Whisky Magazine Issue 73
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In the second of two articles on stills,Ian Wisniewskilooks at the critical role of the spirit still during the second distillation
There are essentially two ways of explaining distillation, either in detail, or not.The latter approach was traditionally preferred by some stillmen, which explains why eager young recruits asking them,“How does it work?”would be told,“It goes in there, and it comes out there, laddie.” Well yes, it does, but there's plenty to discuss about what happens inbetween.
The spirit charge (ie. liquid to be distilled within the spirit still) is a combination of low wines (the result of the first distillation) together with foreshots and feints, which are the initial and concluding stages of the preceding second distillation.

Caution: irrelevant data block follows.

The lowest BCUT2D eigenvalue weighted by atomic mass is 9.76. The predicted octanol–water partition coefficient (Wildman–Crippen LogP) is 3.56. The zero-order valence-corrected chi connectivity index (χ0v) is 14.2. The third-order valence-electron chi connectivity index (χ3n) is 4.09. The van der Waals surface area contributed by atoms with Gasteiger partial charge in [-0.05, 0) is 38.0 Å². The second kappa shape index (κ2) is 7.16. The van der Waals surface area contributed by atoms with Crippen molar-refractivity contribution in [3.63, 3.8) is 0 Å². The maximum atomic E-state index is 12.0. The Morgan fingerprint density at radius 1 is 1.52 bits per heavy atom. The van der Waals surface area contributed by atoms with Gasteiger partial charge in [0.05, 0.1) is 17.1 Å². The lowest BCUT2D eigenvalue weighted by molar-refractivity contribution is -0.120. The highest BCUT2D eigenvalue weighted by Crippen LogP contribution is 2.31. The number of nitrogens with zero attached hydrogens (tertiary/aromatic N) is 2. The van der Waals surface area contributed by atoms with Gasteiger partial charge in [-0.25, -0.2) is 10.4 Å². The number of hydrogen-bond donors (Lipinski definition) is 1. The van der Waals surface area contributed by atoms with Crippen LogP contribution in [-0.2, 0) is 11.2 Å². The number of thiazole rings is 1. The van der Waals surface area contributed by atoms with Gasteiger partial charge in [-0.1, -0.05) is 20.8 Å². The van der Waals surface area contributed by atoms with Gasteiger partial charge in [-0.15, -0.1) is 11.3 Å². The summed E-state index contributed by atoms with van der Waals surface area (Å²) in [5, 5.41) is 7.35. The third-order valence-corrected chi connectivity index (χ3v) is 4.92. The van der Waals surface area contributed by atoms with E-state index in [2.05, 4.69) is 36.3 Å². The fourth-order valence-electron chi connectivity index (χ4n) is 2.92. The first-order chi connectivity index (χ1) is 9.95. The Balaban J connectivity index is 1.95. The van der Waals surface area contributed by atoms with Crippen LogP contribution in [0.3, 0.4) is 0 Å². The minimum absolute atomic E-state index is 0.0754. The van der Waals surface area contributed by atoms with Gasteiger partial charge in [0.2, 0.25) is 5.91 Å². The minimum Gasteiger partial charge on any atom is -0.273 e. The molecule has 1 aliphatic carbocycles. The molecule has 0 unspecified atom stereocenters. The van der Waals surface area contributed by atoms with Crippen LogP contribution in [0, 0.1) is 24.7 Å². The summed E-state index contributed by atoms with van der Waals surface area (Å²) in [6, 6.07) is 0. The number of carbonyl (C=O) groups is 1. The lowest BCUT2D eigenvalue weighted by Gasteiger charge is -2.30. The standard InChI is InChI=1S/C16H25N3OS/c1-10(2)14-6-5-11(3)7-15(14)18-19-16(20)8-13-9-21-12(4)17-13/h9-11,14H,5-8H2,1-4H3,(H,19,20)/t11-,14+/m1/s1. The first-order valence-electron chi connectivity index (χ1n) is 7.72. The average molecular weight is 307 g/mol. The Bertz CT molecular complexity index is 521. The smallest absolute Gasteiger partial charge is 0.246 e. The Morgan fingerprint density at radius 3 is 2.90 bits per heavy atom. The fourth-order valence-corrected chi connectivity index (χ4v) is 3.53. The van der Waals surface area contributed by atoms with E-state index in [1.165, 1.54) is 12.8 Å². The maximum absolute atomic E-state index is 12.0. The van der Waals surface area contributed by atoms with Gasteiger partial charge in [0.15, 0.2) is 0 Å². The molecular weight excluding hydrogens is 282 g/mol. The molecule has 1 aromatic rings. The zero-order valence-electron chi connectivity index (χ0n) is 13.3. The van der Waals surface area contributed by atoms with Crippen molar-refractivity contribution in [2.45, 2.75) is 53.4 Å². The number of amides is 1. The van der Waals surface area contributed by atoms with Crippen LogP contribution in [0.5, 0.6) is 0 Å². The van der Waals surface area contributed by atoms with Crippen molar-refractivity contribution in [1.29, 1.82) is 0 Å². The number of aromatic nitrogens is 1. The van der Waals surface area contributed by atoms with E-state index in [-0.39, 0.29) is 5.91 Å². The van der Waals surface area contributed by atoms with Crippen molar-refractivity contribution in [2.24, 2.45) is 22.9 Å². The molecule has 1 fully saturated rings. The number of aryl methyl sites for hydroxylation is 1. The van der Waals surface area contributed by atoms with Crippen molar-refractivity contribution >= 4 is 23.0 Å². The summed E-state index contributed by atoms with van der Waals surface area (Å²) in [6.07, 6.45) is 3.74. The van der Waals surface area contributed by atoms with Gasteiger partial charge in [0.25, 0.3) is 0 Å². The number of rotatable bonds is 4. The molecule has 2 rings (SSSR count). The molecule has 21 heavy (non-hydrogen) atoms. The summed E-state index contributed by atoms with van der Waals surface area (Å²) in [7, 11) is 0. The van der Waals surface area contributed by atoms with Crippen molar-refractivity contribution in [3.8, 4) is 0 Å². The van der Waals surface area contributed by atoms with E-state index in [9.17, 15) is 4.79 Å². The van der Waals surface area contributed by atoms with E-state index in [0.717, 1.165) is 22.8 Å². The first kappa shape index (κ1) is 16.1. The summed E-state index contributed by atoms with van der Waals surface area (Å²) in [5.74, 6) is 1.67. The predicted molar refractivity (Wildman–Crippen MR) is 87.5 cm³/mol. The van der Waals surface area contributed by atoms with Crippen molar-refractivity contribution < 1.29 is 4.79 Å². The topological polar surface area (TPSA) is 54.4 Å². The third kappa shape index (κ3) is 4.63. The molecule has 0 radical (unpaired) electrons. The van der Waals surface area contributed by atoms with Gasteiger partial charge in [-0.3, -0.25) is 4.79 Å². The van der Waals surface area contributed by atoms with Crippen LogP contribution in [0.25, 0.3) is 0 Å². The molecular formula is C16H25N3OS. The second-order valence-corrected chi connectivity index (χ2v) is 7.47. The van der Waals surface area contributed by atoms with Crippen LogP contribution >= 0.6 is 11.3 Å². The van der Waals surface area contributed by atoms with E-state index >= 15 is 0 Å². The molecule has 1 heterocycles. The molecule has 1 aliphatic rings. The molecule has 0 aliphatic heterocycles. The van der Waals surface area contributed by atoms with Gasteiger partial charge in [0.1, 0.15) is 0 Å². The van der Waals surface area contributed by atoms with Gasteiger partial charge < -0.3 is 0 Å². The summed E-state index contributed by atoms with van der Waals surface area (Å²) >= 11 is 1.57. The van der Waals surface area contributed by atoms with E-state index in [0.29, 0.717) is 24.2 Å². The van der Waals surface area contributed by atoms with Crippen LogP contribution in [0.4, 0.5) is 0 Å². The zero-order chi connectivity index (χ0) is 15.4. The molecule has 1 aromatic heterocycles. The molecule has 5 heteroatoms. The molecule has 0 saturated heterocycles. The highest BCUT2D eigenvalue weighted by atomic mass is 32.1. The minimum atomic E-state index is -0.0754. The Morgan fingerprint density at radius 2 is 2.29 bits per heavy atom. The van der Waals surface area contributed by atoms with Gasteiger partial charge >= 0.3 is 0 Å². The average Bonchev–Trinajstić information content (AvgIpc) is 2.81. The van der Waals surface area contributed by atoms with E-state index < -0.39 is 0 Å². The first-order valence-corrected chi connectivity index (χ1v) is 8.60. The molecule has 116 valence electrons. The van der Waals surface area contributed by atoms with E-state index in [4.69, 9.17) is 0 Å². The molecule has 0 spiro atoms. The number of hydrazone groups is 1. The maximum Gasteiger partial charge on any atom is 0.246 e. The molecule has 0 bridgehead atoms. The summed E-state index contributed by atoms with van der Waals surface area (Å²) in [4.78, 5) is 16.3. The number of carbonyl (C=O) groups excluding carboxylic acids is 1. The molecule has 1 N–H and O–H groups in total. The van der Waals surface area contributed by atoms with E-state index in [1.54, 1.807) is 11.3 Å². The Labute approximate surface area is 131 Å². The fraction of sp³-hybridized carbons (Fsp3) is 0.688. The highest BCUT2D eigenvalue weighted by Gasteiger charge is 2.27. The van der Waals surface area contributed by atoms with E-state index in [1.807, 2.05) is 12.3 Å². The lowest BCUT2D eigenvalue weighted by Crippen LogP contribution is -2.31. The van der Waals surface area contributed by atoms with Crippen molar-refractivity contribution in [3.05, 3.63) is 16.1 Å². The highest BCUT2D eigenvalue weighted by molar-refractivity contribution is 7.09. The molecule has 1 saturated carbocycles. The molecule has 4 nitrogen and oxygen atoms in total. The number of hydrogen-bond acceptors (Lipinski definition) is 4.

Teaming up specific wash stills and spirit stills that have a balanced ratio,where for example the low wines from one wash still are combined with the foreshots and feints from one spirit still, prior to being re-distilled in the same spirit still, is a standard approach termed ‘balanced distillation.' An alternative option, known as ‘unbalanced distillation,'means collecting a certain volume of low wines from a number of wash stills, which is blended with a specific volume of foreshots and feints from a number of spirit stills.
Consequently, a consistent new make spirit is maintained by using the same volumes.
The alcoholic strength of the low wines is typically about 23 to 25% abv, while the foreshots and feints are around 30% abv.When combined this gives a spirit charge of around 24-28% abv.
“Foreshots and feints is great recycling.This allow...